Lewis gives an explanation on neuroscience desires of making contact with experiences that are considered subjective with the aim of making its fullest contribution. In his book, Lewis shifts from narrative to neuroscience and ends up integrating them into one single seamless account (Brown, Kupchik&Kalivas, 2013). He goes ahead to elaborate on an accessible language that takes place in his brain whenever he consumes drugs. However, he reveals that every drug had its own unique and distinct brain process. According to Lewis, he thinks that drugs are a good means of understanding the brain (McGinty, Goldman, Pescosolido& Barry, 2015). Nonetheless, if this is done, a person is likely to get insights of trying different drugs, thus resulting in addiction. In his first acid trip, Lewis explains what is taking place is serotonin in a modulator such that when LSD is consumed, serotonin is eliminated out of the synapses and out of the spaces that are located between neurons (Best, Beckwith, Haslam, Alexander, Jetten, Mawson&Lubman, 2016). This results in lack of serotonin in the brain. The work of the serotonin is to filter the neural activity, thus making sure that everything that goes to the brain can be managed. Hence, once the serotonin is got rid of, very information that flows into the brain is not manageable. The information itself flows in and out of the brain at an extremely high rate, thus making it uncontrollable. Thus, this results in a wild and highly coherent and permanent experience that results from acid.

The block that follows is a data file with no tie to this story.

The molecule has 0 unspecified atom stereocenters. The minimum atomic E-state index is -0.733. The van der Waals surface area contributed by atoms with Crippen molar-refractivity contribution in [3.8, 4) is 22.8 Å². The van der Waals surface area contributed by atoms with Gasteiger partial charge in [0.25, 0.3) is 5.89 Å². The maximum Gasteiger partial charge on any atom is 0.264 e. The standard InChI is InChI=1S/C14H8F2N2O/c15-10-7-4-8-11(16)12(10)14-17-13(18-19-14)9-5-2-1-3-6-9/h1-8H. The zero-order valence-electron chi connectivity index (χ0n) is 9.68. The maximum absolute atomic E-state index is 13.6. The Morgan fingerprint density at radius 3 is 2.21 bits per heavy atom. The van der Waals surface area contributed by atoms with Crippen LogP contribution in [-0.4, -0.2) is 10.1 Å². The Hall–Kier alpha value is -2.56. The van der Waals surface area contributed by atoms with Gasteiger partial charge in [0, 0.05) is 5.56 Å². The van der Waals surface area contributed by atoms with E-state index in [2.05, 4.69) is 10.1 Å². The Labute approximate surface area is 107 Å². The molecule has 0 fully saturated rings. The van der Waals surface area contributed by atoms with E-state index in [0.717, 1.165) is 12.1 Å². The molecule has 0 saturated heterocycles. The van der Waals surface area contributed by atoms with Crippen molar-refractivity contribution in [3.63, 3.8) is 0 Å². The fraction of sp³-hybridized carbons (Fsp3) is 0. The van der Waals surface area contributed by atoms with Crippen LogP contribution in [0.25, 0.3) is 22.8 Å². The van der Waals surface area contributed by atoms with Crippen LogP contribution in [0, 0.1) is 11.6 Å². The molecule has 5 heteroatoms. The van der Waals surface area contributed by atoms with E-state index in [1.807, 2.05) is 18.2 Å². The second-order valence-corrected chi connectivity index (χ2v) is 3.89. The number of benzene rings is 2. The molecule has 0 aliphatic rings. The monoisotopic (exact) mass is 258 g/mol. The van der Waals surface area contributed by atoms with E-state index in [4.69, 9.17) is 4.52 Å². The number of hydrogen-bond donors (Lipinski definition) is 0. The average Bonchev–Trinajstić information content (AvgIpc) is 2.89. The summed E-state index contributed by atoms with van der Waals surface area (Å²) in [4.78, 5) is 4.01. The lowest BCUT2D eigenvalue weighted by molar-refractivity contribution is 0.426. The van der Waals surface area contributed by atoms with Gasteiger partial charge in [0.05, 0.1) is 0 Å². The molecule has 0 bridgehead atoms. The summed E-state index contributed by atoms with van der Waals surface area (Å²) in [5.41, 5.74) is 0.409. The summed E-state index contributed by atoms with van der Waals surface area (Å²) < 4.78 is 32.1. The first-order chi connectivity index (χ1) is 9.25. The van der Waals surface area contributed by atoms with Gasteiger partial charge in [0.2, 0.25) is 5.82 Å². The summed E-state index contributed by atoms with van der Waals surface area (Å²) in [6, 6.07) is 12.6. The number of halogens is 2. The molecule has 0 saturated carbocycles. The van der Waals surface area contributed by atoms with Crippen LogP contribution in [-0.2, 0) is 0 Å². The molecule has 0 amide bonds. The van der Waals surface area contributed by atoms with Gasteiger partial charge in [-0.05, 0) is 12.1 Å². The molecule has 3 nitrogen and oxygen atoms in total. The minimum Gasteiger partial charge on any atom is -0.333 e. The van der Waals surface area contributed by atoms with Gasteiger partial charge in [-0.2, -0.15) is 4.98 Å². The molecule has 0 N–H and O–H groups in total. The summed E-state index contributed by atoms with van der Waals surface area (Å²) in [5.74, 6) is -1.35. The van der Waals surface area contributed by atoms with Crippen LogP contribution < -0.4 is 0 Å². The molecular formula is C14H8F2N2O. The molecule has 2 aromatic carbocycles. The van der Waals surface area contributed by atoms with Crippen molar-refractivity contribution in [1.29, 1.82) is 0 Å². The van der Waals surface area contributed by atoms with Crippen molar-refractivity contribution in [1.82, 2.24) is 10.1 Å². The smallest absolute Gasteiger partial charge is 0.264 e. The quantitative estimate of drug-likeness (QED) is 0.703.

From Lewis’s narrative, we can see that drugs are a part of a culture. The use of drugs is mostly dependent on the culture whereby different national cultures possess their own distinct ways in which they use intoxicants. Beliefs regarding culture can shape the approach to drug abuse. This is because culture forms the central role of forming individual’s expectations relating to the problems that they may face after they take drugs. For instance, cultural orientation in drug abuse was observed in Native American’s previous generations whereby children were enrolled in boarding schools. These children were separated from their families by miles of distance. They would not see their families for almost a year (McGinty, Goldman, Pescosolido& Barry, 2015). The behavior of these children was shaped mainly through punishments, while physical abuse, as well as mental abuse, were common. The punitive model that is associated with such schools was perpetuated specifically when the children matured and had children of their own. Most of the Native Americans have a common belief that the loss of culture was the main cause of their social challenges which include the association with alcohol since they tried to hide from life’s reality (Lewis, 2012). Among the Asian Americans such as the Japanese Americans have their own specific cultural background with distinct attitudes towards the abuse of drugs. Most of the Asian tend to share the fear of getting addicted or injecting drugs. This is why the Asian-American community disapproves drug abuse very strongly. This culture consumes very little alcohol compared to any other culture. The low drinking rates associated with them may be as a result of an enzyme in their bodies which causes unpleasant side effects when they drink alcohol. However, research indicates that cultural values, as well as the ancient Confucian and Taoist philosophies, have an impact on Japanese and Chinese drinking habits.